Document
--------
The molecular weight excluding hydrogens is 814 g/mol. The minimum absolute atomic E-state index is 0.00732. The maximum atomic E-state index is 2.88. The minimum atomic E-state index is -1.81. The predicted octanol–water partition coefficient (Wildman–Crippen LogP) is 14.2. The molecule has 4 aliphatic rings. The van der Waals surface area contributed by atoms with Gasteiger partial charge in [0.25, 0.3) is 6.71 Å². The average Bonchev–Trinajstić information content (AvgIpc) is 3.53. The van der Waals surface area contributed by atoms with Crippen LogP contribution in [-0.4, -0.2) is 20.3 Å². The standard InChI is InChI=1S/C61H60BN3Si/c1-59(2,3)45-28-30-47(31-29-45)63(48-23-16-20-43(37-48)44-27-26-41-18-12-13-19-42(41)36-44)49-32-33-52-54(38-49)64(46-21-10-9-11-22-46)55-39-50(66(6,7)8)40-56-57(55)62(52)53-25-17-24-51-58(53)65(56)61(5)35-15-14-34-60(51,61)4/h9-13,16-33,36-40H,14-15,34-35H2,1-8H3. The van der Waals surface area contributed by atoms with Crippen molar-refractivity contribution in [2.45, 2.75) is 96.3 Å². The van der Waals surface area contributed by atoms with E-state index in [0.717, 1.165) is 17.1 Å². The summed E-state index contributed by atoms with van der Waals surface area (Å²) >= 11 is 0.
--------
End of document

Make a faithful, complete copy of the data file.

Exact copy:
The molecular weight excluding hydrogens is 814 g/mol. The minimum absolute atomic E-state index is 0.00732. The maximum atomic E-state index is 2.88. The minimum atomic E-state index is -1.81. The predicted octanol–water partition coefficient (Wildman–Crippen LogP) is 14.2. The molecule has 4 aliphatic rings. The van der Waals surface area contributed by atoms with Gasteiger partial charge in [0.25, 0.3) is 6.71 Å². The average Bonchev–Trinajstić information content (AvgIpc) is 3.53. The van der Waals surface area contributed by atoms with Crippen LogP contribution in [-0.4, -0.2) is 20.3 Å². The standard InChI is InChI=1S/C61H60BN3Si/c1-59(2,3)45-28-30-47(31-29-45)63(48-23-16-20-43(37-48)44-27-26-41-18-12-13-19-42(41)36-44)49-32-33-52-54(38-49)64(46-21-10-9-11-22-46)55-39-50(66(6,7)8)40-56-57(55)62(52)53-25-17-24-51-58(53)65(56)61(5)35-15-14-34-60(51,61)4/h9-13,16-33,36-40H,14-15,34-35H2,1-8H3. The van der Waals surface area contributed by atoms with Crippen molar-refractivity contribution in [2.45, 2.75) is 96.3 Å². The van der Waals surface area contributed by atoms with E-state index in [0.717, 1.165) is 17.1 Å². The summed E-state index contributed by atoms with van der Waals surface area (Å²) >= 11 is 0.